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Trading Away Productivity - Tonelson and Kearns in March 5 NY Times
Howard Richman, 3/7/2010

Alan Tonelson and Keven Kearns of the US Business and Industry Council had a great commentary in he New York Times on Friday. They argue that US productivity measures are inaccurate:

But there’s a problem: labor productivity figures, which are calculated by the Labor Department, count only worker hours in America, even though American-owned factories and labs have been steadily transplanted overseas, and foreign workers have contributed significantly to the final products counted in productivity measures.

The result is an apparent drop in the number of worker hours required to produce goods — and thus increased productivity. But actually, the total number of worker hours does not necessarily change.

This oversight is no secret: as Labor Department officials acknowledged at a 2004 conference, their statistical methods deem any reduction in the work that goes into creating a specific unit of output, whatever the cause, to be a productivity gain.

They go on to argue that the United States needs a pro-manufacturing policy:

How can we actually increase innovation and real productivity? Manufacturing, long slighted by free-market extremists, needs to be promoted, not pushed offshore, since it has historically accounted for the bulk of research and development spending and employs the bulk of American science and technology workers — who in turn spur further innovation and real productivity.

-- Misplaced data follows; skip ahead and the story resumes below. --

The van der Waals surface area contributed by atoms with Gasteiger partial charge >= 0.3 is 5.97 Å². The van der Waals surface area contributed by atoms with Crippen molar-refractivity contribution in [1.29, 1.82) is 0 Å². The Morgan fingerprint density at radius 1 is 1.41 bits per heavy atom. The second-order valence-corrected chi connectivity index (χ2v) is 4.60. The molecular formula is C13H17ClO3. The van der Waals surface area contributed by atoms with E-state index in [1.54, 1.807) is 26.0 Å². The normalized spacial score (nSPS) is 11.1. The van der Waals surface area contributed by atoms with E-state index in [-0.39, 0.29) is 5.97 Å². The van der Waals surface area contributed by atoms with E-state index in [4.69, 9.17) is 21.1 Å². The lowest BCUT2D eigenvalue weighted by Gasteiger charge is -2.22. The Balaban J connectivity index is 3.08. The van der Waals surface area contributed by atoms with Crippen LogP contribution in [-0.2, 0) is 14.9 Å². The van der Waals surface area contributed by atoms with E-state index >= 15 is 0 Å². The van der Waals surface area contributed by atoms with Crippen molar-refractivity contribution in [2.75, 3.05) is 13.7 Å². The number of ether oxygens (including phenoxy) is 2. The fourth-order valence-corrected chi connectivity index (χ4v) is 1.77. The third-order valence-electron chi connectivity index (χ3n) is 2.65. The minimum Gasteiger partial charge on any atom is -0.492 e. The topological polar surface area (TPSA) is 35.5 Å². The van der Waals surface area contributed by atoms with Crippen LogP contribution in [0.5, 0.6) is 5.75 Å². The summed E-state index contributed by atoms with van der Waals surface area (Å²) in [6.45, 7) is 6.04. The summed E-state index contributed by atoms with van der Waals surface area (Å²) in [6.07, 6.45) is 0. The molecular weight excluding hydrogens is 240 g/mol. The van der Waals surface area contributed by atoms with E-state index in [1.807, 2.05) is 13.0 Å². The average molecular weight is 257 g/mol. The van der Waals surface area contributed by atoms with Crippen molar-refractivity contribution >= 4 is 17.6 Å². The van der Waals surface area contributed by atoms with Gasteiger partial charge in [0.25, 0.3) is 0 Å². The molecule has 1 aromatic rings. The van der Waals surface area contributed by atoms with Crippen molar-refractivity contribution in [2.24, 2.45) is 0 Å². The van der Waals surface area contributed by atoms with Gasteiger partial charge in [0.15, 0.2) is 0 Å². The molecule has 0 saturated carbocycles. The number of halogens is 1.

Promoting manufacturing will require major changes in tax and trade policies that currently foster offshoring, including implementing provisions to punish currency manipulation by countries like China and help American producers harmed by discriminatory foreign value-added tax systems. It also means revitalizing government and corporate research and development, which has languished since its heyday in the 1960s.

Much of government policy and business strategy rides on false assumptions about innovation, and although the Obama administration acknowledges the problem, it has done nothing to correct it. With the economy still in need of government life support and the future of American manufacturing in doubt, relying on faulty productivity data is a formula for disaster.

 

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